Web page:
Multi-use… who in their right mind would take one of those off-road?

  6. MattOctober 1, 2008 at 3:06 pm

    Hello all,
    I would like to address some of your comments.

    Jango’s position is “One for all” and is targeted to non traditional cyclists who want a quality bicycle and accessories that can be used in a variety of ways. While this bike can be used as a commuter, that is not the sole focus of the brand or product line.

    If you will pardon a generalization, traditional cycling enthusiasts (maybe like some of you reading this and including myself) have more then one bike (in some cases several/many) that meet specific needs. In this case the simplicity comes in the way of owning just one bike and from accessories that are designed to easily integrate with the bike. Many of the dedicated accessories are plug-and-play with very simple and quick “one touch” attachment, making it easy to change from one mode of use to another.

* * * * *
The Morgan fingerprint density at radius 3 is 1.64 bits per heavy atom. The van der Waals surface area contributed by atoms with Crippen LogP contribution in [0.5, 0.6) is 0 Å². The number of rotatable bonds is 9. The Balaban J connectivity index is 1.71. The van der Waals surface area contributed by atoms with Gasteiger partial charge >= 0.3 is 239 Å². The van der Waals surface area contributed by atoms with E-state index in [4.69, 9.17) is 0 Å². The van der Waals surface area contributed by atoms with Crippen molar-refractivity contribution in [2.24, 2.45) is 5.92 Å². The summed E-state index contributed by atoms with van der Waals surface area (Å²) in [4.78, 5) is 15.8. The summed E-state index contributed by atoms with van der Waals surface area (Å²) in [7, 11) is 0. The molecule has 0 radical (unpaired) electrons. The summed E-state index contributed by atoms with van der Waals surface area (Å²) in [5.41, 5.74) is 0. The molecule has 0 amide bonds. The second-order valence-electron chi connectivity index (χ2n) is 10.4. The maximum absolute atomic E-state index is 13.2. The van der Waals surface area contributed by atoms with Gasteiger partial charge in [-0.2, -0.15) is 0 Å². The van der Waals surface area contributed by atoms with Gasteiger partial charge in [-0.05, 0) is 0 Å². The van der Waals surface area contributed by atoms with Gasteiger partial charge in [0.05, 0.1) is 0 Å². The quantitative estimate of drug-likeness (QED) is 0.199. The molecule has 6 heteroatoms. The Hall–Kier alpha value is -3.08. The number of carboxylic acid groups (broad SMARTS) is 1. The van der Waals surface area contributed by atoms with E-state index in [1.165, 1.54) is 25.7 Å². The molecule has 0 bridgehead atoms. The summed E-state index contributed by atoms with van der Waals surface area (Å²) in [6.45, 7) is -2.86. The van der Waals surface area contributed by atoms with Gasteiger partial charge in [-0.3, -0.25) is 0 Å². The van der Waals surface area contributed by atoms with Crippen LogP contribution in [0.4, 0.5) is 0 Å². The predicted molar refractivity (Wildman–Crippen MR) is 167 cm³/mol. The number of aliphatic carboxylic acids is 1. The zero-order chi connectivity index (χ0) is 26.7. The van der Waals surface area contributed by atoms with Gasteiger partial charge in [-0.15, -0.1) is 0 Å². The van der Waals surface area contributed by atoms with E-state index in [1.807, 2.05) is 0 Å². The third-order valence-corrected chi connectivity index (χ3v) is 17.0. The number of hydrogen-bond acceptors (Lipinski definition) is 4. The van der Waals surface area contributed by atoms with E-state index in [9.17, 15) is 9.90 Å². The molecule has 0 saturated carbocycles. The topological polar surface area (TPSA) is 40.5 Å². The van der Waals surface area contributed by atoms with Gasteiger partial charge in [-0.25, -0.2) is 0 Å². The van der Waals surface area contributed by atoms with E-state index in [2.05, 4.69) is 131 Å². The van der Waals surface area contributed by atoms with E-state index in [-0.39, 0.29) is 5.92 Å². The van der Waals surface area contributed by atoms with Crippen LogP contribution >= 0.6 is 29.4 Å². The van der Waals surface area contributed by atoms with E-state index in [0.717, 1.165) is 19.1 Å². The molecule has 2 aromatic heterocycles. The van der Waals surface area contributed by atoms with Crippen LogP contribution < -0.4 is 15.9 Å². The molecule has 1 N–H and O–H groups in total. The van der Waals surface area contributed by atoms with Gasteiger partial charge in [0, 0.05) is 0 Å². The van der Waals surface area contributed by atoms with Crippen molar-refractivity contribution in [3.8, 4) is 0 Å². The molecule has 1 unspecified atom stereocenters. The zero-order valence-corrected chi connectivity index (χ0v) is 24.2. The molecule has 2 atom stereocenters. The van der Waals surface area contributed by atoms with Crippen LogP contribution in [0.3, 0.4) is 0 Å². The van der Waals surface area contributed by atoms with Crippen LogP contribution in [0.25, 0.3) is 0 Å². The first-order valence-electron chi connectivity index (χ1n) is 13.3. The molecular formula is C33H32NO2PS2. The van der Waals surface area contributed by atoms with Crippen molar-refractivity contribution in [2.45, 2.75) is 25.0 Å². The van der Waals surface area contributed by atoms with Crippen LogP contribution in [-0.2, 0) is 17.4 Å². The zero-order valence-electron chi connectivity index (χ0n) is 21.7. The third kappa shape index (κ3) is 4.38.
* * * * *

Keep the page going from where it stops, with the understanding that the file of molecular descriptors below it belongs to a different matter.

Regarding use off road. These bikes are well sorted out, while the 700c models are biased towards pavement and graded “bike paths”, the 26′ models handle trail riding and single track as well as any other hard tail with comparable spec with the possible exception of the stock tires which feature an inverted tread pattern. While these tires work fine on smooth single track, up grading to a full knobby will obviously provide more traction and handling benefits in more technical and demanding conditions. Shiny Flu, I will be happy to take this on any off-road ride you would like to join me on, short of elevated rails, big gap jumps or anything of that nature.